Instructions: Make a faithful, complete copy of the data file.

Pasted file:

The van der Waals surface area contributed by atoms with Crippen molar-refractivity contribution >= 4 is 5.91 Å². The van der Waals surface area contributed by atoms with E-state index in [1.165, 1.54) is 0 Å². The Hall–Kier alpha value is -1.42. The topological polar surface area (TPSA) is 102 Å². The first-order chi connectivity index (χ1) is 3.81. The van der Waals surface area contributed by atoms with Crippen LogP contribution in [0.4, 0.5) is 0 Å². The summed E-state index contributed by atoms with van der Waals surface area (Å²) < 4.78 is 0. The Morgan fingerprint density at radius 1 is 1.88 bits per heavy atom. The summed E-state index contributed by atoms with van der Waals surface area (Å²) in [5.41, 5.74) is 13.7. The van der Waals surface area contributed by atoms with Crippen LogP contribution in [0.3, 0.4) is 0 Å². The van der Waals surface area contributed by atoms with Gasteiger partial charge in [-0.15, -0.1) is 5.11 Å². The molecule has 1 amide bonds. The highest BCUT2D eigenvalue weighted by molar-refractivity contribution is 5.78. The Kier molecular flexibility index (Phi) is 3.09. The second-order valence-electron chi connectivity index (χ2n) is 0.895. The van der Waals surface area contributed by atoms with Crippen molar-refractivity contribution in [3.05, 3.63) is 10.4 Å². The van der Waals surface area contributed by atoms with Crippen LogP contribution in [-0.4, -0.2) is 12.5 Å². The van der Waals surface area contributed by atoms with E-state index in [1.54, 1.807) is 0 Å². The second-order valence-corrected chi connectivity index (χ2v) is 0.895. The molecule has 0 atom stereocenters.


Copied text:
The van der Waals surface area contributed by atoms with Crippen molar-refractivity contribution >= 4 is 5.91 Å². The van der Waals surface area contributed by atoms with E-state index in [1.165, 1.54) is 0 Å². The Hall–Kier alpha value is -1.42. The topological polar surface area (TPSA) is 102 Å². The first-order chi connectivity index (χ1) is 3.81. The van der Waals surface area contributed by atoms with Crippen LogP contribution in [0.4, 0.5) is 0 Å². The summed E-state index contributed by atoms with van der Waals surface area (Å²) < 4.78 is 0. The Morgan fingerprint density at radius 1 is 1.88 bits per heavy atom. The summed E-state index contributed by atoms with van der Waals surface area (Å²) in [5.41, 5.74) is 13.7. The van der Waals surface area contributed by atoms with Crippen LogP contribution in [0.3, 0.4) is 0 Å². The van der Waals surface area contributed by atoms with Gasteiger partial charge in [-0.15, -0.1) is 5.11 Å². The molecule has 1 amide bonds. The highest BCUT2D eigenvalue weighted by molar-refractivity contribution is 5.78. The Kier molecular flexibility index (Phi) is 3.09. The second-order valence-electron chi connectivity index (χ2n) is 0.895. The van der Waals surface area contributed by atoms with Crippen molar-refractivity contribution in [3.05, 3.63) is 10.4 Å². The van der Waals surface area contributed by atoms with Crippen LogP contribution in [-0.4, -0.2) is 12.5 Å². The van der Waals surface area contributed by atoms with E-state index in [1.54, 1.807) is 0 Å². The second-order valence-corrected chi connectivity index (χ2v) is 0.895. The molecule has 0 atom stereocenters.